Birmingham, Alabama, USA
Dr. Rouse is Associate Professor of Obstetrics and Gynecology. He is Principal Investigator for UAB in the NICHD Maternal-Fetal Medicine Units Network. He is the recipient of a 5 year NICHD K-24 Mid-Career Investigator Award (7/00-6/05), one of the main purposes of which is to enable him to conduct international multi-centered clinical trials. He is one of three UAB investigators funded by the Bill and Melinda Gates Foundation to establish an electronic perinatal medical record system in Lusaka, Zambia (Project Period 7/01 to 6/05).
He is completing an NICHD-funded single center chlorhexidine vaginal cleansing trial (Project Period 1/99-12/01) which is modeled on an earlier pilot trial of 1000 women that he conducted from 1994-1996. He is a Masters of Science of Public Health candidate in Epidemiology at the UAB School of Public Health, and has authored or co-authored 40 peer-reviewed articles, including influential clinical articles on labor management, and much-cited decision and cost-effectiveness analyses.
Cynthia G. Whitney, M.D., MPH
Centers for Disease Control and Prevention (CDC)
Respiratory Disease Branch, Division of Bacterial and Mycotic Diseases,
Atlanta, Georgia, USA
Cynthia Whitney is a Acting Chief the Respiratory Diseases Branch, Division of Bacterial and Mycotic Diseases, National Center for Infectious Diseases in Atlanta. She is currently responsible for surveillance and prevention activities for pneumococcal disease, including tracking antimicrobial resistant pathogens, and development of vaccine policy. She oversees prevention efforts and applied public health research on bacterial causes of pneumonia and sepsis and is involved with prevention activities related to neonatal group B streptococcal disease, including development of guidelines for the prevention of neonatal group B streptococcal disease and assessments of the effectiveness of prevention efforts.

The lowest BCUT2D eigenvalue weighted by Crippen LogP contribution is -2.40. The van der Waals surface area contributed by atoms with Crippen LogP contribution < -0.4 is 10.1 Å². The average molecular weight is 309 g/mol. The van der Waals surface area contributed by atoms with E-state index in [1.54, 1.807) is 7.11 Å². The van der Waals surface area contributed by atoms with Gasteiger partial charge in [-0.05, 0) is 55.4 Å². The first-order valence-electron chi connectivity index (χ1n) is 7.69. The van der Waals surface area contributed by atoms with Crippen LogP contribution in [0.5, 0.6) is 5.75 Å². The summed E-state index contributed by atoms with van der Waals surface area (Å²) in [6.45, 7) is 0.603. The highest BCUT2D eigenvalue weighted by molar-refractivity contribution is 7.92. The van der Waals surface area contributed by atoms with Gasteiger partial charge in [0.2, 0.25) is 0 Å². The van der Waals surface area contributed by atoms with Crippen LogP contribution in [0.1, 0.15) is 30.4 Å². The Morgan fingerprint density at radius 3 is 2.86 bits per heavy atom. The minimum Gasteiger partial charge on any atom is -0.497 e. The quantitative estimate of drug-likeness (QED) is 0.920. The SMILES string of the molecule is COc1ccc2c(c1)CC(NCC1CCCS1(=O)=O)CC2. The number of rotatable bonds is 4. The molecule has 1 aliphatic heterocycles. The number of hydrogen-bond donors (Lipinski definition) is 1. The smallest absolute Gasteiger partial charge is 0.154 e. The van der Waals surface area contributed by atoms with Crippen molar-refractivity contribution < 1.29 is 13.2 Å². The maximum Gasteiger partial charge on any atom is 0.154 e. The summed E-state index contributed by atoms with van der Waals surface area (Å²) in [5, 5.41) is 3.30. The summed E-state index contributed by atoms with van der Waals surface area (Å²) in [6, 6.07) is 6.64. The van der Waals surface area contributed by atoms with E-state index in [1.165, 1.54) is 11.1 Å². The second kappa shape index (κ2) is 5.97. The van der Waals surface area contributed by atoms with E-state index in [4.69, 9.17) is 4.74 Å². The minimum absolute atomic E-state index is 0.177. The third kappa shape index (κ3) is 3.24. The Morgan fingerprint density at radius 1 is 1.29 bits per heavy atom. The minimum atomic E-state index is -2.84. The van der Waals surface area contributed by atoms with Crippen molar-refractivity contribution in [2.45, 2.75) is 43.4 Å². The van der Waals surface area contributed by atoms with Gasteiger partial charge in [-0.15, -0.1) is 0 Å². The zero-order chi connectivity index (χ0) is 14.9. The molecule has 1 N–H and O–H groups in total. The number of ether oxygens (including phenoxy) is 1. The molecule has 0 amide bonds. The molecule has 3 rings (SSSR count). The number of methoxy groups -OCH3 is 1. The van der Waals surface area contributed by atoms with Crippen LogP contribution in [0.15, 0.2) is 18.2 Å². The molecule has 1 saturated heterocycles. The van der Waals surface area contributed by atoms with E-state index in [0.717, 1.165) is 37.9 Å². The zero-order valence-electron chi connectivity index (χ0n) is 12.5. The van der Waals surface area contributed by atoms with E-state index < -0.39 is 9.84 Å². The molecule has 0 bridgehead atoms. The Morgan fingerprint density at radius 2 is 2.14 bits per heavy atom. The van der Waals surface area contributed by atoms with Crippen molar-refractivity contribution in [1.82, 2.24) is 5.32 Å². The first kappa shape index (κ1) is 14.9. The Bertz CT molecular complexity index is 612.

Dr. Whitney received her M.D. degree from the University of Minnesota (1990), completed post-graduate medical training in internal medicine at the University of Minnesota (1993), participated in the CDC's Epidemic Intelligence Service (EIS, 1993-1995), completed a preventive medicine residency with CDC, including working for a year with the Chicago Department of Public Health (1995-1996), and has an MPH from Harvard School of Public Health (1996-1997).